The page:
Pampa Daily News from Pampa, Texas on September 11, 1935 · Page 8
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Pampa Daily News from Pampa, Texas · Page 8

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Pampa, Texas
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Wednesday, September 11, 1935
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Page 8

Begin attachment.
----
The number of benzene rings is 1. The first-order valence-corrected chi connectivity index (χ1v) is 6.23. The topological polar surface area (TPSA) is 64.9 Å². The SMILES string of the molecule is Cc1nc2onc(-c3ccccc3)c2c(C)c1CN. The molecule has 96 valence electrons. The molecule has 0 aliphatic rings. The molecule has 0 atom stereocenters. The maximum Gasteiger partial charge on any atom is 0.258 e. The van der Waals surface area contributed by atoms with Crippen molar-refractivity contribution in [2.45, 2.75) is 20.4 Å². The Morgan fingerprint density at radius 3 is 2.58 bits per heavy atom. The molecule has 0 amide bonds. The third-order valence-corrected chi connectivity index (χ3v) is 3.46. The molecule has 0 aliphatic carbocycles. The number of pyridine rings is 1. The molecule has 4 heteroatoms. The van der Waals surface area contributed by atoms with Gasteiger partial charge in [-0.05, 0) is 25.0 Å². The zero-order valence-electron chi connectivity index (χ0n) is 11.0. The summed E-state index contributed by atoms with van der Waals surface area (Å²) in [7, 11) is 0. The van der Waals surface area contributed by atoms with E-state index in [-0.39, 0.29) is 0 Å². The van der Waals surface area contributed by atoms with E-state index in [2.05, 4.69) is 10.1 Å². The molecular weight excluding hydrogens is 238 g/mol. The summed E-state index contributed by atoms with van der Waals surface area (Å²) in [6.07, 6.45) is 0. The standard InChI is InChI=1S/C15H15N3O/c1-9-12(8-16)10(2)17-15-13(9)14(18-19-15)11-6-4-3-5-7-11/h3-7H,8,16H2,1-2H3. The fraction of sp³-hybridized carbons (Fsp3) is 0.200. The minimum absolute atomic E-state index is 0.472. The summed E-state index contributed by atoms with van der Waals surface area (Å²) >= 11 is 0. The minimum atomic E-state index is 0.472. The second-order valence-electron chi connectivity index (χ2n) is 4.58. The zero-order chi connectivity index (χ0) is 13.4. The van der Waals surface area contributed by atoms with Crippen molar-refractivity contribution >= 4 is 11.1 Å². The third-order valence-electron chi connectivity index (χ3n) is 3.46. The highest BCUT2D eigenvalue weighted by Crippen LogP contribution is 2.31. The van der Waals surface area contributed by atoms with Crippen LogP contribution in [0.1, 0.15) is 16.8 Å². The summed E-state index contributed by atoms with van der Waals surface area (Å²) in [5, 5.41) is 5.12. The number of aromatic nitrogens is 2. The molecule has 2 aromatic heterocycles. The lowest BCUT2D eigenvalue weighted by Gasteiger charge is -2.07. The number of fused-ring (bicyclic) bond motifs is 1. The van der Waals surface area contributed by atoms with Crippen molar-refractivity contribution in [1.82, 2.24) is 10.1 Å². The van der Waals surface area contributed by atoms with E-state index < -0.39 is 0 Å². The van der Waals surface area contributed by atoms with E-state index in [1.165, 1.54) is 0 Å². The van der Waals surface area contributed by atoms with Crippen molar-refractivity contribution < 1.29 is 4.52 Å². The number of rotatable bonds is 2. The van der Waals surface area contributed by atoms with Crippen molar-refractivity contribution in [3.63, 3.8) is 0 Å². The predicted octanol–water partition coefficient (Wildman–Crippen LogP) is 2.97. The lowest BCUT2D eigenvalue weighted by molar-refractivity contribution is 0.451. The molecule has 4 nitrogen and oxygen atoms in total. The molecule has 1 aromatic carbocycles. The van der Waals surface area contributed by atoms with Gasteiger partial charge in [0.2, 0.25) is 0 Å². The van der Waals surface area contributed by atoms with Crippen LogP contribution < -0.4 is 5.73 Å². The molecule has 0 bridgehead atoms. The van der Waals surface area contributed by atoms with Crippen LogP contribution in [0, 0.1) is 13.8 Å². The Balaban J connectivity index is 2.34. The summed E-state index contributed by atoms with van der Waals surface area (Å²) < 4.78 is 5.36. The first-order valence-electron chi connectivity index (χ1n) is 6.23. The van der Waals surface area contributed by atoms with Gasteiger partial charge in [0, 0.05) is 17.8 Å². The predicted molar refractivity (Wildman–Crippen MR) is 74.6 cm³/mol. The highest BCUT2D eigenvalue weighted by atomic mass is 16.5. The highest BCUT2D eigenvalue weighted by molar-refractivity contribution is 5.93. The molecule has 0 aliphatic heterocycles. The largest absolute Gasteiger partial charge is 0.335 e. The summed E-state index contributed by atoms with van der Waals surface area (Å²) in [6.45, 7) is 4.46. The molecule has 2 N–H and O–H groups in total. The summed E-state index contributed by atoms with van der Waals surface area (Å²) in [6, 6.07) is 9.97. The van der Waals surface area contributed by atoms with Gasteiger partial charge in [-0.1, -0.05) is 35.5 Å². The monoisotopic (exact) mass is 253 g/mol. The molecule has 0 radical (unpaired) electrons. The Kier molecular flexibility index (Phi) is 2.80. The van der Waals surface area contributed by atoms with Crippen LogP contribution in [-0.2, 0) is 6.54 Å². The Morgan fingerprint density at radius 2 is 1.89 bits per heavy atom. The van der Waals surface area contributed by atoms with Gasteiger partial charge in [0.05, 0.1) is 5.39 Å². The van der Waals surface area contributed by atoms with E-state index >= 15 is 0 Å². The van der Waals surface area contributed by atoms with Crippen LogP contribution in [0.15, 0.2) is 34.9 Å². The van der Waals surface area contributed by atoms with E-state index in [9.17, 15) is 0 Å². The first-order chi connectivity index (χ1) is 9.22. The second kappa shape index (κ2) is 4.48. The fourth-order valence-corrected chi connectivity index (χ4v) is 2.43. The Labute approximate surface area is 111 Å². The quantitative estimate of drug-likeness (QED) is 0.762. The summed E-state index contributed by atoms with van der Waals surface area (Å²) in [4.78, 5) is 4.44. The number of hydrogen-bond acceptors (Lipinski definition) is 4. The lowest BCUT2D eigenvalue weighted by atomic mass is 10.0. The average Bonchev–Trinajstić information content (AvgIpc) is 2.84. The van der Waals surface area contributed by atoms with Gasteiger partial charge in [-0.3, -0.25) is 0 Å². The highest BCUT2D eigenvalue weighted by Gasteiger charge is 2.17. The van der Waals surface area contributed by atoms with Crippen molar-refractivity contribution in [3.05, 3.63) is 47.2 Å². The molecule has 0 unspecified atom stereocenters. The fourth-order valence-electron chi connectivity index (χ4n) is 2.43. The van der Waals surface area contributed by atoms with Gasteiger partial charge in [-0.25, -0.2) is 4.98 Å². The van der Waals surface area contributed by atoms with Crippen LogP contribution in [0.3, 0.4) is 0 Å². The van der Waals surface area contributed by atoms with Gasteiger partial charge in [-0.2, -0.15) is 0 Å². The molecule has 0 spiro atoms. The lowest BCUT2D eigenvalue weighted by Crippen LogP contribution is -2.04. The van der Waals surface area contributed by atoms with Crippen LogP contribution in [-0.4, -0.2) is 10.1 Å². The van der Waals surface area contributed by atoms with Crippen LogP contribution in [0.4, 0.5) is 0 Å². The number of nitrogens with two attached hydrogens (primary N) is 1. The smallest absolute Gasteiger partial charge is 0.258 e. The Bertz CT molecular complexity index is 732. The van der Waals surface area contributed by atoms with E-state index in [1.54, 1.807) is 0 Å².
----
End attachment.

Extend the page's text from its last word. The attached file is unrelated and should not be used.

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1 Famous Amer ican colonizer MA Texas MUNICIPAL BONDS IN COMEBAcR Tne' T&cals attorney general's department during the , fllfc<ft'yeai* ending August 31 approved municipal bonds iMfthg' total of $59,030,678—the largest sum in any year gififee the boom period of 1929-30. l*Wo things are indicated in these figures. One is tnkt'p6p]ile or various, communities are feeling more certain of business and the future. The second is that jfflvefiimeht grants have made it profitable to vote bonds ift'ordei--to receive the liberal aid. Refinancing of out- gtfendihg obligations to save interest also is popular. Ita't& have been lowered by as much as 2 per cent. PWA has offered as high as 45 per cent on projects in grants. The value of these gifts has been lessened somewhat by the labor provisions involved, which make some inefficiency inevitable in certain kinds of work. The University of Texas experts say that the position of Texas county and district road bonds has been strengthened by state participation in retirement of some of these obligations. The stale lias paid about 93 millions to take over part of the interest and sinking fiind requirements on state designated highways. Gray county has been assisted on highway 33. Slate participation through one cent of the gasoline tax was 33 1-3 per cent in 1934 and 50 per cent in 1935, and there are indications that this will rise to 75 per cent in 1936. Proposals are being furthered to increase such participation. Cooperation of bond-holders in releasing bonds for refinancing has been notably good. THE NEW DEAL IN WASH1NOTOW -BY RODNEY DUTOHII _ NEA Service Staff Correspondent WASHINGTON—Some clay, perhaps before election, President Roosevelt will have to admit to the country that business activity has returned to normal, but that there are still six to eight million unemployed. He will have to explain that the efficiency of private industry, expressing itself in a saving of la'bor costs, has largely brought about that condition. And doubtless add that until industry can think up some way of absorbing those millions, it will have to pay for their subsistence through taxes. This problem—call it technological unemployment or th'e increased productivity per man per hour, which gained enormously during the depression—is one of the big- g'est stories in the country. The highest officials often discuss it privately, though only an occasional labor leader talks of it publicly. The most scientific chart of unemployment yet devised by the government (it's kept secret for the time being) indicates that 800;000 more pei-sons were unemployed in June, 1935, than in June, 1934. True, this counts in' some 300,000 of "new population available for employment" and about as many more displaced from road building and other public works, but— Im that same period, the Federal Reserve index of manufacturing .production rose from 83 to 86, which you might well suppose would have meant re-employment of several hundred thousand men. Remember that this was in the NRA period, before codes were canceled and em- tiloyers began to increase hours. v * * * * The answer is that workers, at an ever-accelerating rate, are being dsiplaced by better management; elimi- riation of the least efficient plants and equipment—and tHe least efficient labor—pressure through' sweatshop, stretchout and speedup methods, new machinery and ji'ew inventions. This goes on in agriculture, mining, transportation, and other fields, as well as in the factories. Dr. Isador Luibin is now in an official position as com- riiisisoner of labor statistics and isn't talking publicly about the matter any more. But in 1932 he told a Seriate committee that even if business reached its 1929 level, there would still be at least 5,000,000 unemployed. . * * * * Productivity has since increasedi and nobody is anticipating any early arrival at the 1929 industrial production index figure, which was 119 as against the recent 86. From every front come reports of new inventions certain to displace human labor. Washington this fall will watch closely the performance of the mechanical cotton picker, ballyhooecl as able to pick 1,000 pounds an hour as against a man's 10 pounds, a potential instrument of unemployment for hundreds of thousands. Everyone is talking of pre-fabricated houses—and some warn of what it will do to building trades workers. New single-unit trains threaten the jdbs of shopmen, switchmen, brakemen, and firemen. High-line logging operations threaten the jobs of thousands of northwest lumbermen. , * '* , NRA halted the process awhile through spreading work by shortening hours and by protecting obsolete plants. But now the chains are off. Unless something no one can now foresee happens to absorb millions of workers, this problem holds the sprouting seeds of future political issues, future economic progress, future depressions and the future, if any, of national economic planning. B'foiittersman Answer to IPrevlotis 10 Convex Molding. 11 To total. 12 Large flatboats. 13 Turf. 14 Tree. 15 Microbes. 17 Far away. 19 To piece out. 21 Tombs. 24 Enlivens. 29 Opposite of higher. 30 To soak flax. 31 Courageous. 32 Repeats. 34 To seesaw 35 To hit. 36 Precept. 37 To strike. 40 Matched. 42 Native metal. 44 Dove's home. 47 Anything steeped. 48 To apportion. 50 Grinding toolh 51 Pedal digit. 52 Frostier. 64 He was a famed fighter. 55 He negotiated the purchase of the state of VERTICAL 1 To accomplish. 2 Grandparental. 3 Pattern. 4 Kind. 5 Aurora. C Meaner 7 Smell. 8 Odd thing. 9 Orb. 14 He. was by ancestry 15 Fuel. 16 Type of Ice shoe. 17 Affirms. 18 Brutal. 20 Lighted coal. 22 To decay 23 Reverence. 24 Bronze. 25 Region. 26 To make lace. 27 First woman, 28 To work for 30 Feqst. 33 Beret. 34 Thick shrub. 36 Wigwam. 38 Portrait statue 39 Related. 41 Seized. 42 Auditory. 43 Fume. 45 Japanese fish. 4G Age. 48 Kind of glove. 4fl Small shield. 60 Third note, in scale. 53 Rtfllway. CONSTITUTIONAL FIGHT LIKELY TO CONTINUE IN STATE CAPITAL BY CHARLES E. SIMONS AUSTIN, Sept. 11 W)—The timeworn state constitution was made safe against submission of revisions at special legislature sessions at the Aug. 24' election but the tiotf Siffl. art *W* dAe gWflft regWdM as conterlas thfe' cehsttttftl&n should tie amendable to ctiarige at the will of the people. They assert chafigifig times and conditions tnake It Imperative that the constitution Be flexible if the state is to progress goverhmentally from the horse and buggy dayj. The other theory is based on a belief that the constitution as written dealt solely with fundamentals and that fundamentals never change. They argue the state would have been better off had it never resorted to the practice of amending its basic law. What was a principle of government when the constitution was drafted should be a principle now, they say. Failure to adopt the amendment authorizing special sessions to submit constitutional changes closed the avenue by which the state hoped to be able to make provision for relief. The constitution now prohibits appropriation of public funds to private persons or corporations. Despite the uncertainty in the relief situation the "futid&mentallsts" regard that inhibition as highly desirable and believe the framers of the constitution had such a situation in mind when they wrote that provision. One argument against the amendment was that it would permit a minority to decide constitutional changes!. If amendments were submitted at special sessions they would be voted on, usually, at special elections in "off" years when poll tax payments were light. In support of this contention they point to the vote of more than 1,000,000 cast in the last democratic primary while at the recent special election prohibition repeal attracted only about 470,000. Some members of this group not only would limit submission of amendments to regular sessions but would require that changes be voted on only at general electons. • A third school gradually is entering the picture. It advocates tossing the crazy quilt constitution into the discard and writing a new one in the light of modern trends and experience. ToS«« Comfortably --See— Dr. Paul Owen* The Optometrist We specialize in fitting comfortable Glasses as well a» the newest «tyl«i Owen Optical Clinic ' .DR. PAUL OWENS, Optomrtrlrt.' Flrat Nation*! Bank Bldr. Phone M THE PAMPA DAILY NEWS ^M^,^^, Of TEfl! ASSOeiAtfiD fRESS.—Jnili teased W1W., TB6 Associated _ rr^-^-j- E» --»• tftlld t<5 the use fot pdbllcation of all new! diflt>5tches Credited to of not otherwise cfBdit^l'ta aH» per and O66 the lodftl cfews punished herein. All rights for re-publication of ipertal dtt» hereto alk> are rfeSeVtfeB., , . . • i i ai s^ona-ciaes oiattef Maroft it, UJ7, M the postoffiot At Pwnpa, Tetttt, und*r Urt Aut W Ma^a 3, 18TO. i _._ > . 80BSCBH-TION BATBiS O^fHt PABflPA DAttr NKWSi ~" ; .$601 Blx Montha {3.00 Ott6 ,MontH ........| .80 One W*«l ........('ll ay Mail i« omy aha Aajdttte^Co^iiUM ., ..^. :; .$8.00 Six Months ......t2.75 TMefi Motithi ......»UO One Month ......| Jt By MaU OnWa«; QrafAitd AdjolhW^I CotiiiUei ,, .1700 Six* MonthS ......""* T^itoA njtnf>tti« M'lfi rvn» M/mtii Ob« Yttt fflSi Year Otfe Year NOTIOB-jCt Is not the Intention of this newspaper to cast reflectimi upon the ohaftcter of ttnyon* kri6wlngly and if through error It should, ttie management will appreciate having attention called M «une» and will gladly and fully correct any erroneous statement made. OCR WAY _ „ _. _,.., .- -... By WDLI$P ^ •' HEROES ARE_M APE - tslDt _ "J. M. BEO. U, s. PAT. OFF. BOOTS AND HER JBUDDIES / *"~i «»**i,' ~ n~ ~ IK SO GVNO YOOte<E \X HOtAt.'SOOX'b 1 . • • '~ M\6'= 1 cD VOO OWE.MO'rOV.W .,,What's Op?_ By MARTIN ERVICE;INC. T.JYI.REG.u.s.PAT.,OF/, FRECKLES AND HIS FRIENDS f " •" ~ " GEE,FRECX,»E PAPERS /ARE FILLED WITH PICTURES OF THE SHAPTSIDE FOOTBALL TEAM, AN' YOUR PICTURE IS HERE, TOO " BARBS If war fever dies down and times get better, the World should be in better shape next year; in fact, it should achieve a perfect '36. 30SH/THIS PAPER CALLS js THE "WONDER TEAM'.'... I KNOW WHO WROTE THIS STDRY...IT WAS JIMMY EDEN ...HE USED* TD GOTO SHADYSIDE . HIGH ' Advance Boosting HE SAYS A LOT OF NICE THINGS ABOUT THE A TEAM, AND WE HAVEWT EVEN PRACTISED THIS. / YEAR ...HE'S GONNA HAVE THE GUYS BLOWING ) SOUP NOTES ON THEIR OWN HORNS .'/ ._/.§ THE/'LL-.BEGIN TO THIWK THEY'RE » PRETTY GOODMAN 1 A SWELLED HEAD MAKES A BETTER TARGET/' YOU MEAN THEY'LL REST ON THEIR OARS By BLOSSEH MAYBE ALL OF 'EM BUT if TAKES JUST ONE AND THERE'S AN OLD SAYING, THAT A CHAIW IS ONLY AS STRONG ,AS ITS WEAKEST LINK.'/' af^ THE NEWFANGLES (Mom'n Pop) Brain Truster By COWAN gan Young Ethiopian women wear veils so their young men 't see their faces until after marriage. Women in other use cosmetics. By now movie magnates realize that if an unsavory is passed by a censor, it will be sensed by a pas- The. recent army games proved our troops were p Iv ea'lUPPe'd. i. e., they need more 'money. Perhaps the should have been termed "the old' army who laughed so ha^rdi at a joke he " '' &JN HIS WAY TO THE B^NK, WITH EfAW/5 "WINDV SUDDENLY ENCOUNTERS CATFISH, WITH His FISTS FOUL OF BILLS, COMING OUX- OF TQHEY'S BARBER .SHOP NINETY-EIGHT, NINETY-NINE. ONE HUN'ERT AN' YO \=> G01N T'TOWN - WE GONNA, RON THIS INTO A tAILLION- VO ALL WAITS PIQHT CHEAH-AH'LL BE BACK, FOU YO KIN SNAP YO FINGAHS / IF'N VO HAS A HOT TIP, AH'S GOT A HUN'ERT BOCKS T'PUT. ON HIS NOSE / , LET^.- SEETHE-tOUOR OF. THAT RIND OKDOOGH/ OONV VO WORRY 'SOOT ' DA fAQNjiY-AH DQN.E GOT MASEUF A PARTNER WIFF PLENTY A JACK .A PARTNERSHIP;: EH ? ^^ WELL, IF WE FORN15H THE TIPS ANP HE PUTS UP THE DOUGH, ALLEY OOP He's Just a Yes Man! Br HAMW* WHILE THE MOOV//ANS CELEBRATE THE CAPTURE OF KlNOr TUNK.THELEMIAN MONARCH,BY THE CARDIFF GIANT AMD FOOZY •—• LET'S SEE WHAT'S GOING OKI IK1 THE CAMP OF THE ENEMY — VA/HAT Nfc 9ARRY OW AW INVASION WITHOUT KIMQr 1 TO ADVISE HQYKAWOW/POOTSY IT5.e0MIW'DAWKj ' WE AINt. HIDE NOR;WAIROF HIS. \WHAf U ' * m ^ ... ., ,_-_.A-r-'P W ' 1 r4" :: -l f *-> VJES.IV«?««I- x-ww<w-'irf,.T-, WMUTZAT r I WHEN r AWQKE.-HE WAS G.pjsie. '"•'\y KIMG ^^ AM' NOME OF THE "*" i ""' ME;? WHY. i THAT . NEITHER •»HE'S AGAINST WITH